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Vosper: House of carbon cards, chapter two: Viathon revisited

Published August 19, 2019

It's been just about four months since a line of consumer-direct carbon road, gravel and mountain bikes premiered from a new brand called Viathon, emerging out of the bright Sea Otter sunshine like the goddess Athena springing full-formed from the forehead of Zeus.

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Managing editor Dean Yobbi told the story in BRAIN's May dead-trees issue and online as well. I followed with an opinion column about Viathon's unique formation, business model and value proposition.

The bikes themselves, it was agreed, were competently designed and engineered, and marketed by respected industry professionals with big-brand credentials. And while low, Viathon pricing was at parity with any number of other name-brand carbon models, including Trek, Specialized, Cannondale and Canyon. But what was remarkable about Viathon was the identity of the brand's owner: Walmart.

"Of course, there was some backlash with the Walmart connection,'' said Mark Jordan, whose CrankTank marketing group staged the Viathon launch and was quoted in Yobbi's original article. "The negativity starts in-store with reports of forks installed backward. But when people saw these bikes here, it was like, 'Hey, these are real bikes!'''

And indeed they were. As technical editor Dan Cavallari pointed out in our sister publication VeloNews, "Viathon ticks almost all the high-end boxes for a bike with a lower pricepoint. But does it have enough soul and personality to compete with more established brands offering quality bikes at a similarly low price?"

Good question, Dan, and one we'll come back to in just a minute.

But the move that really set the cat among the industry pigeons was the Viathon sales strategy, which at least strongly hinted at distribution via Walmart.com.

"We're trying to build a culture, building an education," Jordan said at the introduction. "With Walmart's reach, we will create an awareness of the brand."

But the move that really set the cat among the industry pigeons was the Viathon sales strategy, which at least strongly hinted at distribution via Walmart.com.

Walmart.com, of course, is an internet behemoth with hundreds of millions of visitor sessions each month with peak holiday traffic topping half a billion, according to analyses by industry research firms SimilarWeb and Statista. Even more interesting was Jordan's underlying premise that at least some of those hundreds of millions of Walmart customers would for reasons unknown and perhaps unknowable leap at the opportunity to purchase a full-dress carbon bike with a price tag northward of $3,000 ... precisely because they didn't have to go into a brick-and-mortar bike shop to purchase it.What's wrong with this picture?

Except none of that happened. Or at least, hasn't happened yet.

That was then, this is the bike business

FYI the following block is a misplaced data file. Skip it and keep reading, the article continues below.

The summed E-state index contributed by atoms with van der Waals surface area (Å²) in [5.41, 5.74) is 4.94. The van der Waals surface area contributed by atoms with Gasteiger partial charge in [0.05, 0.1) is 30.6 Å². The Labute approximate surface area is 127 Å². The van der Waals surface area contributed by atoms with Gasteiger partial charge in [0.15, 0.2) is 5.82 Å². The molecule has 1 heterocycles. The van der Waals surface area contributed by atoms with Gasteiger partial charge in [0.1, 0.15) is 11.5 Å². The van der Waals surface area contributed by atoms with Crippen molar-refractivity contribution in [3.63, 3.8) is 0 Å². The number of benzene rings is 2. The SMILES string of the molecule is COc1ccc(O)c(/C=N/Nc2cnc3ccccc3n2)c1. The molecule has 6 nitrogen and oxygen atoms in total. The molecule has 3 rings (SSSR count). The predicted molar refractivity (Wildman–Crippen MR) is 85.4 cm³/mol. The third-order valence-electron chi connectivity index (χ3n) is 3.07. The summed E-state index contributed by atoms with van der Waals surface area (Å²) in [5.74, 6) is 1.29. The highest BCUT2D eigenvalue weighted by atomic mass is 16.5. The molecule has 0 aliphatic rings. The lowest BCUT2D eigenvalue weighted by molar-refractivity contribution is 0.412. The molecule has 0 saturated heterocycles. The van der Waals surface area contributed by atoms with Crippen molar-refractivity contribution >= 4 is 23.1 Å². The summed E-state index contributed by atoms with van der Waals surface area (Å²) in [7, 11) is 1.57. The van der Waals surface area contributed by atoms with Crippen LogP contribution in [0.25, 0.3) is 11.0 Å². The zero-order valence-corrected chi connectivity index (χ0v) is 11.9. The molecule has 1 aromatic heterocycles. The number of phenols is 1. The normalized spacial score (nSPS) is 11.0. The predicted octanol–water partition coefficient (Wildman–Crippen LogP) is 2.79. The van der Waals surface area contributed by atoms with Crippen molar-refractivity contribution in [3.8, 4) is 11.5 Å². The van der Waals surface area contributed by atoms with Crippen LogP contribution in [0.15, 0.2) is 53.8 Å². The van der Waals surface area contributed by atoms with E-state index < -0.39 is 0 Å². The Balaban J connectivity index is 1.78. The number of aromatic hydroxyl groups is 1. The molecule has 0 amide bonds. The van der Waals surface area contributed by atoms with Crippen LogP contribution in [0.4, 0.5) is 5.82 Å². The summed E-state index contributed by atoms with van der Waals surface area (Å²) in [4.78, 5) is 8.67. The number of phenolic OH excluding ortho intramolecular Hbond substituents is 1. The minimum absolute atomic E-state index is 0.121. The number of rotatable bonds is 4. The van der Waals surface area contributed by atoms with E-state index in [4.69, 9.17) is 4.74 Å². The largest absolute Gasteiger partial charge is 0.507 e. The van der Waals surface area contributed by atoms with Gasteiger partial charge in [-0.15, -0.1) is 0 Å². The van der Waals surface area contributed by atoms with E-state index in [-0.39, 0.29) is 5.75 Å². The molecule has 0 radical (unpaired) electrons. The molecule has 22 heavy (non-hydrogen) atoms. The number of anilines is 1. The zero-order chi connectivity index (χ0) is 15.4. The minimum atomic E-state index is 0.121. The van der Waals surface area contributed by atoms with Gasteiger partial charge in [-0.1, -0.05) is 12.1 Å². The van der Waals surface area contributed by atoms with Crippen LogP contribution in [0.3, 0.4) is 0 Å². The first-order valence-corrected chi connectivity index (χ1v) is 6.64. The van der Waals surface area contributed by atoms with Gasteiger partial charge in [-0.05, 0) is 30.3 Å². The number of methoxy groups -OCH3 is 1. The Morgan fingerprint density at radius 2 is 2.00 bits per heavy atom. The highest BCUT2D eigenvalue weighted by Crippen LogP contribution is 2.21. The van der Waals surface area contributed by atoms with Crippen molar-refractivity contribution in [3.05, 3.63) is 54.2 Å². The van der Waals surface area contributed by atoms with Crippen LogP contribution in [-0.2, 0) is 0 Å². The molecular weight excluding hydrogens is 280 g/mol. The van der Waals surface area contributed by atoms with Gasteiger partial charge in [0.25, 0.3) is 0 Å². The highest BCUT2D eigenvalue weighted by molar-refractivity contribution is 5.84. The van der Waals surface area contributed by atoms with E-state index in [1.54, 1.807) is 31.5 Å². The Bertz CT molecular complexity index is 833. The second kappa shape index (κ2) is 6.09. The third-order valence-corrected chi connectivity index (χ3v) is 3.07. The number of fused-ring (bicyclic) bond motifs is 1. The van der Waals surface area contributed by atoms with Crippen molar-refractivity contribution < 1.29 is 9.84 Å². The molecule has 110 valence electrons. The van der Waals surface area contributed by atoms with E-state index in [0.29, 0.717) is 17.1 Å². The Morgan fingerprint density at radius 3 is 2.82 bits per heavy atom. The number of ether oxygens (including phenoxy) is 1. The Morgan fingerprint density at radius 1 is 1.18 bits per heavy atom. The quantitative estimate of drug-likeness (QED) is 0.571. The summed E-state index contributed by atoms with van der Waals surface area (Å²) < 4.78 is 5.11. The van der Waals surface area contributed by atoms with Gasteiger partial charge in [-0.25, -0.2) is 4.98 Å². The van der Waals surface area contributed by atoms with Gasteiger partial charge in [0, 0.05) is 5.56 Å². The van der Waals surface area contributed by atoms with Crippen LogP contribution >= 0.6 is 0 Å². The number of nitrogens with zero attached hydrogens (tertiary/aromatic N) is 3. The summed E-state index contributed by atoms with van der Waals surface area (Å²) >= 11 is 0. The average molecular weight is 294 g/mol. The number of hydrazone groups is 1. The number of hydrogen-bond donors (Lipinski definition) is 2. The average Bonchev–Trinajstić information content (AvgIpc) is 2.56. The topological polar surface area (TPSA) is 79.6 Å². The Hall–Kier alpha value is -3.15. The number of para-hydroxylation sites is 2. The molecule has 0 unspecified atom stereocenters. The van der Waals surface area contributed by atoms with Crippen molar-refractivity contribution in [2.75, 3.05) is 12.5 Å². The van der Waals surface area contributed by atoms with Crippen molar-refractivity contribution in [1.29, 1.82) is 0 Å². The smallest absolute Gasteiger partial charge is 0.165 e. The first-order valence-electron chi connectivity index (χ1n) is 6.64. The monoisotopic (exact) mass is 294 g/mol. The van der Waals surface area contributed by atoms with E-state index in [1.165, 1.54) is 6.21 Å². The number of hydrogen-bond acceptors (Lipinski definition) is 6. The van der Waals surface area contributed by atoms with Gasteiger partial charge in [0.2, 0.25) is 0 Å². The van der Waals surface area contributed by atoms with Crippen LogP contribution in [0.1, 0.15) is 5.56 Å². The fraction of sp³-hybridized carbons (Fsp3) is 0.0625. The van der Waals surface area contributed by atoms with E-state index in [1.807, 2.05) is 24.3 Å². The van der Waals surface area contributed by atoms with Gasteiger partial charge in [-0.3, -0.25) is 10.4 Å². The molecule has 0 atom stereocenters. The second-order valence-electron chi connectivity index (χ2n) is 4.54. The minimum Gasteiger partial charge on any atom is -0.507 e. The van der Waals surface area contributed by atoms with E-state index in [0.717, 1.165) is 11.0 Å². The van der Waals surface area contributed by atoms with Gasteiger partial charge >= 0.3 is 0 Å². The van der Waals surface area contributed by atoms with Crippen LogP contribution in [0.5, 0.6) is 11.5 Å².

All this went down in April and May of this year. Nowadays, a search for Viathon bikes on the Walmart website (see here, here and here) returns a notice that the item is no longer available; the image from the final link (also shown above) displays another brand and model entirely.

By July, barely 90 days from its glitzy premiere, Viathon had announced via direct mail and on its website that it was dropping prices on all models by as much as $1,000 per bike, to as low as $1,998. At this writing, the various models are listed at "Summer Sale" prices on the Viathon website.I guess they really are "the low price leader."

Industry watchers may remember the last time Walmart tried to get into the carbon bike game, which as I recall was about ten years ago. America's low price leader served up a single no-name (and possibly open-mold) model with full mechanical Ultegra group, complete with wheelset, at a very low price point. Crickets.

A year later, the bikes closed out for about $1,000 apiece, and I read at the time on various online consumer groups that sharp-eyed cyclists were snapping them up as preassembled build kits and flogging the framesets online for maybe a hundred bucks a copy. Certainly Viathon's not to that point yet, but time will tell.

The history of the bicycle business is, in one sense, a history of powerful outsiders coming in to teach us dumb yokels how things are done in the Big Leagues. And failing. In fact, the only example I can think of where a large outside brand has achieved even modest success is Dorel Industries, with its serial purchases of Pacific, Cannondale, Schwinn, GT and related brands. Kudos to them, but that story stretches back some 15 years and is still far from over.

The history of the bicycle business is, in one sense, a history of powerful outsiders coming in to teach us dumb yokels how things are done in the Big Leagues. And failing.

At the end of the day, we bike people live and work in a quirky, parochial and, more than occasionally, incestuous little industry, one with its own set of business realities. And just like any other reality, outsiders ignore ours at their peril. For sure we are also undergoing huge changes; times are tough now and likely to get tougher before they get better. But don't count the traditional players out yet, on either the supply or retail ends of the supply chain.

If nothing else, we've been surviving in this business for decades and we know the "easiest way to make a small fortune" in it ... a lesson which even the best-heeled outsiders have yet to learn.

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